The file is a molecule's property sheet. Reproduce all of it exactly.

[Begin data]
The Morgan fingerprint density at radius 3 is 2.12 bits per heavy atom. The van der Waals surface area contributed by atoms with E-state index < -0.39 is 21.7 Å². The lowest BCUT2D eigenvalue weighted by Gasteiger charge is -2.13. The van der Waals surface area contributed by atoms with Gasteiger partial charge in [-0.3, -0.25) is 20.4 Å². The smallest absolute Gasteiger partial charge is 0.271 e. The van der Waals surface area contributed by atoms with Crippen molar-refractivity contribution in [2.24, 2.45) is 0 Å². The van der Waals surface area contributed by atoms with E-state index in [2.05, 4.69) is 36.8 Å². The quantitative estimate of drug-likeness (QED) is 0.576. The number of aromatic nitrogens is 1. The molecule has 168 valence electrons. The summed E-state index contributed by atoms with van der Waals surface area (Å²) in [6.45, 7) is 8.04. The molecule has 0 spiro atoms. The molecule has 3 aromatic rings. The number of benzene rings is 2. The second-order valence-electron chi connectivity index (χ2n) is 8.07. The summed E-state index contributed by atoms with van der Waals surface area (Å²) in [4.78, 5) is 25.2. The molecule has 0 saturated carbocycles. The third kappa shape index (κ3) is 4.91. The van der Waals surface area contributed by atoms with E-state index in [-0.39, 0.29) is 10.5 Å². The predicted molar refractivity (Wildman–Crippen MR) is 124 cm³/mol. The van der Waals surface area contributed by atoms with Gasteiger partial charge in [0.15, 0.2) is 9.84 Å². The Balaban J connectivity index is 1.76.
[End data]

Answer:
The Morgan fingerprint density at radius 3 is 2.12 bits per heavy atom. The van der Waals surface area contributed by atoms with E-state index < -0.39 is 21.7 Å². The lowest BCUT2D eigenvalue weighted by Gasteiger charge is -2.13. The van der Waals surface area contributed by atoms with Gasteiger partial charge in [-0.3, -0.25) is 20.4 Å². The smallest absolute Gasteiger partial charge is 0.271 e. The van der Waals surface area contributed by atoms with Crippen molar-refractivity contribution in [2.24, 2.45) is 0 Å². The van der Waals surface area contributed by atoms with E-state index in [2.05, 4.69) is 36.8 Å². The quantitative estimate of drug-likeness (QED) is 0.576. The number of aromatic nitrogens is 1. The molecule has 168 valence electrons. The summed E-state index contributed by atoms with van der Waals surface area (Å²) in [6.45, 7) is 8.04. The molecule has 0 spiro atoms. The molecule has 3 aromatic rings. The number of benzene rings is 2. The second-order valence-electron chi connectivity index (χ2n) is 8.07. The summed E-state index contributed by atoms with van der Waals surface area (Å²) in [4.78, 5) is 25.2. The molecule has 0 saturated carbocycles. The third kappa shape index (κ3) is 4.91. The van der Waals surface area contributed by atoms with E-state index in [-0.39, 0.29) is 10.5 Å². The predicted molar refractivity (Wildman–Crippen MR) is 124 cm³/mol. The van der Waals surface area contributed by atoms with Gasteiger partial charge in [0.15, 0.2) is 9.84 Å². The Balaban J connectivity index is 1.76.